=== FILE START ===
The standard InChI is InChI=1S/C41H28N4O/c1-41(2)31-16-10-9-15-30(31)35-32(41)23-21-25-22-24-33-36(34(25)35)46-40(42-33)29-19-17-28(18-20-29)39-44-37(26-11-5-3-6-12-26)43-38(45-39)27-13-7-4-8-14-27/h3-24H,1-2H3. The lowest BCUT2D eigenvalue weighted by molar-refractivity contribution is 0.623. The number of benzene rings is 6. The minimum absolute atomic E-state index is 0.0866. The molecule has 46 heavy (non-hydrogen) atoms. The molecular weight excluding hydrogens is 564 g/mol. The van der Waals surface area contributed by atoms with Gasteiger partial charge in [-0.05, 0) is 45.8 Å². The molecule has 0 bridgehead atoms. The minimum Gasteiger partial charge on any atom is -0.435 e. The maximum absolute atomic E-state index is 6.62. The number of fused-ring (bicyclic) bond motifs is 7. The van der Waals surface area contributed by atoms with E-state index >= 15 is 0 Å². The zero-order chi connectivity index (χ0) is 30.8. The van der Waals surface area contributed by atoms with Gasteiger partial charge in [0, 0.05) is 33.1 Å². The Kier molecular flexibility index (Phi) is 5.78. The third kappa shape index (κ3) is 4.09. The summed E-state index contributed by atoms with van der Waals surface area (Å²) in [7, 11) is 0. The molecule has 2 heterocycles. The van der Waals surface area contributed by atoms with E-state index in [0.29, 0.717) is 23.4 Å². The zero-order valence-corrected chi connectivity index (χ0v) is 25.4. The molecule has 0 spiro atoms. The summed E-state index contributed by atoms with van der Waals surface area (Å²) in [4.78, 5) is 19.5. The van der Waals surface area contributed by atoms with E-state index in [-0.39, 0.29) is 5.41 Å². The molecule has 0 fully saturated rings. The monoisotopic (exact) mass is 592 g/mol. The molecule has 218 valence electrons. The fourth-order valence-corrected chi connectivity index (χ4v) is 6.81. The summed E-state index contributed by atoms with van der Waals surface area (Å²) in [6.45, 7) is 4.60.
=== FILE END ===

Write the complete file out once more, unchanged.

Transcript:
The standard InChI is InChI=1S/C41H28N4O/c1-41(2)31-16-10-9-15-30(31)35-32(41)23-21-25-22-24-33-36(34(25)35)46-40(42-33)29-19-17-28(18-20-29)39-44-37(26-11-5-3-6-12-26)43-38(45-39)27-13-7-4-8-14-27/h3-24H,1-2H3. The lowest BCUT2D eigenvalue weighted by molar-refractivity contribution is 0.623. The number of benzene rings is 6. The minimum absolute atomic E-state index is 0.0866. The molecule has 46 heavy (non-hydrogen) atoms. The molecular weight excluding hydrogens is 564 g/mol. The van der Waals surface area contributed by atoms with Gasteiger partial charge in [-0.05, 0) is 45.8 Å². The molecule has 0 bridgehead atoms. The minimum Gasteiger partial charge on any atom is -0.435 e. The maximum absolute atomic E-state index is 6.62. The number of fused-ring (bicyclic) bond motifs is 7. The van der Waals surface area contributed by atoms with E-state index >= 15 is 0 Å². The zero-order chi connectivity index (χ0) is 30.8. The van der Waals surface area contributed by atoms with Gasteiger partial charge in [0, 0.05) is 33.1 Å². The Kier molecular flexibility index (Phi) is 5.78. The third kappa shape index (κ3) is 4.09. The summed E-state index contributed by atoms with van der Waals surface area (Å²) in [7, 11) is 0. The molecule has 2 heterocycles. The van der Waals surface area contributed by atoms with E-state index in [0.29, 0.717) is 23.4 Å². The zero-order valence-corrected chi connectivity index (χ0v) is 25.4. The molecule has 0 spiro atoms. The summed E-state index contributed by atoms with van der Waals surface area (Å²) in [4.78, 5) is 19.5. The van der Waals surface area contributed by atoms with E-state index in [-0.39, 0.29) is 5.41 Å². The molecule has 0 fully saturated rings. The monoisotopic (exact) mass is 592 g/mol. The molecule has 218 valence electrons. The fourth-order valence-corrected chi connectivity index (χ4v) is 6.81. The summed E-state index contributed by atoms with van der Waals surface area (Å²) in [6.45, 7) is 4.60.